Celebrating the first year of the project's implementation!

E-ROUTES is a three-year Creative Europe project, which officially started on July 1, 2022. Therefore, this June is the time to celebrate our first birthday or more appropriately one of the important milestones in successful implementation of the project: a 12-month progress report. By June 30 we will deliver to the European Education and Culture Executive Agency (EACEA) the report on what was done for the past year and what have been achieved so far. We believe it was a successful first year, as we also know how dynamic was this 12-month period behind us. If you want to check how the project developed so far, check out our website and published posts, news and blogs here.

What's new?

First E-ROUTES international scientific and professional conference entitled “Enhancing Heritage Experience – Exploring Cultural Routes” was held in Šibenik in the period 22 – 25 March 2023, within the 8th days ICARUS Croatia. The coordinator of the conference was ICARUS Croatia in cooperation with the E-ROUTES project, consortium ICARUS (International Center for Archival Research), the State Archives in Šibenik, DARIAH-HR and other partners. The conference took place in the premises of the “Juraj Šižgorić” City Library and the Civitas Sacra Interpretation Center.

During the 15th Qualitative and Quantitative Methods in Libraries International Conference (QQML2023 ), and within a session titled “Empowering Citizen Services with Map/GIS Libraries” chaired by Ifigenia Vardakosta and Stavroula Kouri, E-Routes Project was presented by Jelena Glišović, project’s manager for communication and administration, who held an online presentation. This was an opportunity for the conference participants to get to know about projects’ current and future activities and to learn about possibilities to get involved into E-ROUTES.

The E-ROUTES team is proud to share news about support which the project has got in 2023 from the Ministry of Culture of the Republic of Serbia! Within the competition of projects that are supported by international funds in 2023, including the Creative Europe program, our project got 450,000 dinars of additional funding that will cover the self-funded part of the project activities in 2023.

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"E-ROUTES: Time travel routes through Europe" is the Creative Europe project co-funded by the European Union (Call: CREA-CULT-2021-COOP), Project number: 101056580, through the the European Education and Culture Executive Agency (EACEA) as the EU granting authority.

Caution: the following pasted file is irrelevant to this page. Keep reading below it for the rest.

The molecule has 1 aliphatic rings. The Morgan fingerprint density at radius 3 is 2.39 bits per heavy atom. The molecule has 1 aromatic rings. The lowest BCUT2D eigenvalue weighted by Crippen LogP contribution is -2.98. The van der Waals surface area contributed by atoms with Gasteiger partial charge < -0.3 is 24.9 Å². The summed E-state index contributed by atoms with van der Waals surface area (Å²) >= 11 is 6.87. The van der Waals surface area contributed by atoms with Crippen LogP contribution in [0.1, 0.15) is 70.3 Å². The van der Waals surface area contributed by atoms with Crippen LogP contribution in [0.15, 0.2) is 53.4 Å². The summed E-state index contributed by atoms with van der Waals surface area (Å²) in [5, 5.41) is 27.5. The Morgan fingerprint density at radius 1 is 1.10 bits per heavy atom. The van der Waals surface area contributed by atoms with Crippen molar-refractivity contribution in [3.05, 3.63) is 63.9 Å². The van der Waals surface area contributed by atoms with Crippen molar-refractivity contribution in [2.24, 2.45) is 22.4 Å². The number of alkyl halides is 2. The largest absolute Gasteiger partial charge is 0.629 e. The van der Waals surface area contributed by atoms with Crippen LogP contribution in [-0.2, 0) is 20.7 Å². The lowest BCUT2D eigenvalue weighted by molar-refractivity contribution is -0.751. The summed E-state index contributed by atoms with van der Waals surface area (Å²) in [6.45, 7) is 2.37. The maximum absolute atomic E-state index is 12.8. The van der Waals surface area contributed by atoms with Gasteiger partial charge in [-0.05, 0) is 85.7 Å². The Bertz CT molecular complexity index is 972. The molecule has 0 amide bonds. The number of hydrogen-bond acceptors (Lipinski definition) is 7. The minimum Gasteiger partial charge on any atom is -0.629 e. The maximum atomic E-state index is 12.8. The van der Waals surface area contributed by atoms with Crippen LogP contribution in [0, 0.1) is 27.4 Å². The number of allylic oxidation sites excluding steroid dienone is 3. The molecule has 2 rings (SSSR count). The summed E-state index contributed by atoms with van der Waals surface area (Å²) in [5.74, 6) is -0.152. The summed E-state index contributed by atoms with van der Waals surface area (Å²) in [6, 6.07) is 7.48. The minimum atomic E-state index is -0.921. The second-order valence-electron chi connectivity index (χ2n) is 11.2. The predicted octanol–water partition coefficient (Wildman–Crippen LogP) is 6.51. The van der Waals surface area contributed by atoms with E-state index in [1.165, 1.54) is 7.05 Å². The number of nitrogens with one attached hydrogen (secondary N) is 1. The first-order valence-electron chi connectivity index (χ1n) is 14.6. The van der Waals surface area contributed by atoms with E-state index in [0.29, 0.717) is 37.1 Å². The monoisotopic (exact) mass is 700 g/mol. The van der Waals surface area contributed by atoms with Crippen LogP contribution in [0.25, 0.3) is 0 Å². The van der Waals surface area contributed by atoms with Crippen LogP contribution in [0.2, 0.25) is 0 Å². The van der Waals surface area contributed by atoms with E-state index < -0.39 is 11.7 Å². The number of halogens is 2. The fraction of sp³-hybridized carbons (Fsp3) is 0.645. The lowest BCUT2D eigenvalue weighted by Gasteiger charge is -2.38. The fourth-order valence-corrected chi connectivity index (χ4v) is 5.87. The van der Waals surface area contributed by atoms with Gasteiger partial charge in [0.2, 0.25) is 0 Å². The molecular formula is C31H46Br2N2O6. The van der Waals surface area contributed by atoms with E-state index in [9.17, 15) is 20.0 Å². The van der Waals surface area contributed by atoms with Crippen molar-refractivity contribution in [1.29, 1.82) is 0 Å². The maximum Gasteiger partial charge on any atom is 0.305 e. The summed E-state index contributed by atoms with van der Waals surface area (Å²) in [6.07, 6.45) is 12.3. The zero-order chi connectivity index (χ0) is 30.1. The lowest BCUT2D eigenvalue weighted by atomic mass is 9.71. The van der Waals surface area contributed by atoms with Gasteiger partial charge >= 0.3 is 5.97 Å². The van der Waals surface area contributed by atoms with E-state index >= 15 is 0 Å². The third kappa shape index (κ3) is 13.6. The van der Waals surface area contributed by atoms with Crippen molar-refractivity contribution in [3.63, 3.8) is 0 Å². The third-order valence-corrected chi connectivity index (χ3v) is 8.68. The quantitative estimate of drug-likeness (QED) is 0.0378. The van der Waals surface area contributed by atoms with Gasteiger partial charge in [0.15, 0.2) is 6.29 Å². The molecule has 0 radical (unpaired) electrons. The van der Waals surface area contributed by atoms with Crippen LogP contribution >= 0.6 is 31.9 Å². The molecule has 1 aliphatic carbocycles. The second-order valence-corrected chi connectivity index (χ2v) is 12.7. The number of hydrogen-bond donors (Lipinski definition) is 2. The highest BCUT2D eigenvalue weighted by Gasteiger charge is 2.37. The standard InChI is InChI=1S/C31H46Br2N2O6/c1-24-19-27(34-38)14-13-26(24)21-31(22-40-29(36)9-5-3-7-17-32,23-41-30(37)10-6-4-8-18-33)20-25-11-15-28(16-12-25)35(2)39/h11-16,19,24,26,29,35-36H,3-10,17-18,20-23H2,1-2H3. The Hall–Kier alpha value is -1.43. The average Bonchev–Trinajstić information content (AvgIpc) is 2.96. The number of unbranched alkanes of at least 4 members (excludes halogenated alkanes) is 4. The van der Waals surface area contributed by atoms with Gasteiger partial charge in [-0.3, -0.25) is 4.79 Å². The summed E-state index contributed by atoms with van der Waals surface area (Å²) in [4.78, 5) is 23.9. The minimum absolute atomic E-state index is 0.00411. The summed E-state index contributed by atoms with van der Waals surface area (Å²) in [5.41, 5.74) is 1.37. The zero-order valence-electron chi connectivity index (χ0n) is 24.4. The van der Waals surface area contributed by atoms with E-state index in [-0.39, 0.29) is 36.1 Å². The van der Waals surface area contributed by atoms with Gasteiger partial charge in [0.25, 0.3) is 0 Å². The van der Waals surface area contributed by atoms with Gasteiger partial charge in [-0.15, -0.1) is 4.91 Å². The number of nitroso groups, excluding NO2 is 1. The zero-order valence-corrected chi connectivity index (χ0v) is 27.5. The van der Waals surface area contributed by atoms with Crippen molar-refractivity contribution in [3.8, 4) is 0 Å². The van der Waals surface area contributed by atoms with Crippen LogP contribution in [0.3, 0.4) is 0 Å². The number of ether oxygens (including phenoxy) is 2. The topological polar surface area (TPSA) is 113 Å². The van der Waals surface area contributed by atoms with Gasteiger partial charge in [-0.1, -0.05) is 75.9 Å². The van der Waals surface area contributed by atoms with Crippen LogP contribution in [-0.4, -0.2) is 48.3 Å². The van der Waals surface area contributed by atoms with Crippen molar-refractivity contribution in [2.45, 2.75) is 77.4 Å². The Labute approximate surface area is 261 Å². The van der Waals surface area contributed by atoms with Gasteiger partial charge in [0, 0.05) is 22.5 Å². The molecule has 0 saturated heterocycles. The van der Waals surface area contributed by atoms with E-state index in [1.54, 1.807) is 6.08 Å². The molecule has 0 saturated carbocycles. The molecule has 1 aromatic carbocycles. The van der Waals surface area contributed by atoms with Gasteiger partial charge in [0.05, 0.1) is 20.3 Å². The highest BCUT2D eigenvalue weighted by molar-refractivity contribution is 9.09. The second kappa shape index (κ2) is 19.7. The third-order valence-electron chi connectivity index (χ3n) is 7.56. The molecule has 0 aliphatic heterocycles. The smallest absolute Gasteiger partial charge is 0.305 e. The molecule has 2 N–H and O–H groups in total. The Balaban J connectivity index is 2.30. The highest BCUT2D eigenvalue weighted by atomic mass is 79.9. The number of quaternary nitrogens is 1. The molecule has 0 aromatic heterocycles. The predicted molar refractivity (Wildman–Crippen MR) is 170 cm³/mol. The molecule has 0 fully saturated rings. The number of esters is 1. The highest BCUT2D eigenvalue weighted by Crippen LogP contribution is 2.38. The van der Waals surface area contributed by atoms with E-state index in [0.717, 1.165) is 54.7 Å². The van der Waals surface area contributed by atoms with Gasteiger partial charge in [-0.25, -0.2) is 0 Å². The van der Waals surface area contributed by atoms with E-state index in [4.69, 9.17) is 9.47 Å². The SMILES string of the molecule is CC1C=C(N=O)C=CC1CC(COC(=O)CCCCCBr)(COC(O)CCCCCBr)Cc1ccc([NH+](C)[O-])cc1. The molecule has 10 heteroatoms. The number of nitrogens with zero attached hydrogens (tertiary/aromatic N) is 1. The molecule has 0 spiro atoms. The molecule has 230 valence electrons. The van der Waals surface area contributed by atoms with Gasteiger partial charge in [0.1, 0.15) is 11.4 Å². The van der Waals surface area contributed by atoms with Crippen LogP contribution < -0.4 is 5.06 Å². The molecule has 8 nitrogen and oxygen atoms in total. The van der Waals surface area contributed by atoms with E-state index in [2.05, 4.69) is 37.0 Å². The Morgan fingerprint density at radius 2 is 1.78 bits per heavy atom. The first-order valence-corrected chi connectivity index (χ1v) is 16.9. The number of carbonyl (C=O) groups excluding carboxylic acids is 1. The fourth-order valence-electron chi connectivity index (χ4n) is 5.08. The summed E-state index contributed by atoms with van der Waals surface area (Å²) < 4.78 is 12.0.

For more information about the project please check the following links:
Concept | Activities | Objectives | Results and goals | Contact

Ministry of Culture of Serbia supports E-ROUTES in 2023

The E-ROUTES team is proud to share news about support which the project has got in 2023 from the Ministry of Culture of the Republic of Serbia! The Serbian Library Association and the E-ROUTES team thanks the Ministry of Culture for recognizing high quality of projects’ activities so far, similarly as it was in 2022.

Crowdsourcing campaign continues, so contribute :)

Read which city is the lover of the eye

The E-ROUTES blog series was started in February 2023, with the first blog entry from our associated partners from the Prelog library and reading room. In June 2023 a second blog/travelogue entitled "Lover of the Eye" was published, authored by the award-winning Serbian writer Sanja Domazet. This essay about Venice was translated into English by Will Firth. Read this interesting text, as well as Sanja's book of travels "Na kafi sa Šekspirom", which won the award "Ljubomir P. Nenadović" for the best travelogue book in Serbian language in 2022.

"If the profile of Venice is made by the swaying opiate of water, its interior consists of mirrors; as does its memory, since mirrors are unable to forget. Thus, they know no consolation. I remember a mirror that beautified everyone who stood in front of it, that erased the filigree marks of time on human faces and dispelled the halitosis of living matter that breathes, blooms and decays all at once. Visitors stood in front of that mirror for hours, and it embellished their faces in a faint haze of infinity by adding the clemency of Christian icons and the calm, carefree wistfulness of the portraits preserved in Pompeii. The magic was complete: the mirror widened the cheekbones of narrow faces and brought a tipsy ebullience to sad eyes. ‘I come back every year,’ a woman whispered, ‘I’m in love with the one in the mirror.’ ‘What’s the mirror called?’ I asked a guide. ‘Venetian,’ came the curt reply before he vanished into a dark passageway."
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